Tweens (11 years – 13 years)
- Chopped Junior Cooking Challenge: Give your kids 2 or 3 ingredients they must use in their dish! Be sure to supervise your kids in the kitchen, especially with knives and the oven.
- Try a Tik Tok: Have your child teach you a popular Tik Tok dance! Even if you’re not good at dancing or feel embarrassed, it will make your child feel good to teach you something that they love.
- Connect with friends online: Use free apps like House Party to video chat with friends, but you can also play games like Heads Up and Pictionary through the app!
- Dress-Up Apples to Apples: Similar to the card game, challenge your child to pick out an outfit for a specific event: concert, school, skiing, beach day, etc. Set a timer and have the kids race to their rooms and select an appropriate outfit. Judge who you think picked the best one! The winner picks the next category. Make sure the kids know they have to fold and put away all of their clothes at the end of the game!
- Recreate Childhood Photos: Go through old photos, in print or digitally, to pick out some of your favorites. Try to recreate the image using props, the same family members, and poses! This will be a fun trip down memory lane and is guaranteed to bring the laughs.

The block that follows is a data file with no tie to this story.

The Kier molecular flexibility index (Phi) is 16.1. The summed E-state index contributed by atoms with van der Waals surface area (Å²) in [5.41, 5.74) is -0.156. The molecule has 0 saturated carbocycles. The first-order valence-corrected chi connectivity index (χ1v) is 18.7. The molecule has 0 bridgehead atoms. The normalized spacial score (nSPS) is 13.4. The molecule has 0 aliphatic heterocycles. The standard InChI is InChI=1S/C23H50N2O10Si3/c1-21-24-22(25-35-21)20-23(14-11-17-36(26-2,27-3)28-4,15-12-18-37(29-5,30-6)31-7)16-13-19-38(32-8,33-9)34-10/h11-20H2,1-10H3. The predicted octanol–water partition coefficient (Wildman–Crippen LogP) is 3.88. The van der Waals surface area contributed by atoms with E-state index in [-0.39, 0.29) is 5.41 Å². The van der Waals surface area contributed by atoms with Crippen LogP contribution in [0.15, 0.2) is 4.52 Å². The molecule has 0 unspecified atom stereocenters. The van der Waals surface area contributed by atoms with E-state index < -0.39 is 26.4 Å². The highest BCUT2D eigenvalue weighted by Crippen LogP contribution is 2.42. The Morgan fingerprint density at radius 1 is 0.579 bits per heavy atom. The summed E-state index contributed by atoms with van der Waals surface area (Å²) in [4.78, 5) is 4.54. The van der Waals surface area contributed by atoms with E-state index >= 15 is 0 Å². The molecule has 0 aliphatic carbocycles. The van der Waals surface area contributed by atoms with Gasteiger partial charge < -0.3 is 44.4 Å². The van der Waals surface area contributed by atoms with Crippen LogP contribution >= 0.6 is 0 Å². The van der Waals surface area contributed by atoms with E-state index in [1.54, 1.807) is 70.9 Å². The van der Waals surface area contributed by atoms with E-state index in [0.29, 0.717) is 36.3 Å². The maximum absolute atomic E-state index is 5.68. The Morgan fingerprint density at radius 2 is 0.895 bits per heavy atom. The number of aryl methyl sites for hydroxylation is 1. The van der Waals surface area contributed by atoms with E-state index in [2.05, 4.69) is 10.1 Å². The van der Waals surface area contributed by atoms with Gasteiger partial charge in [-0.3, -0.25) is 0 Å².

Teens (14 years +)
- Learn a new skill: Use YouTube or online resources to learn how to sew, code, play an instrument, or cook!
- Drawing/Writing: You can look up writing and drawing prompts online and see where your creativity takes you!
- Pokemon Go or Harry Potter Wizards Unite: Augmented reality games can be played outside from a safe distance from others or even from the car. If your teen is playing, be sure to have a designated driver who has eyes on the road and is not engaged in the game!
- Exercise: Practice skills from your favorite sport or try classes online like yoga or Zumba!
- Learn a new language: Rosetta Stone is offering free courses for students!
Hagerman also suggests the following websites for some additional experiences to consider:
For more information on the coronavirus, visit baystatehealth.org/covid19.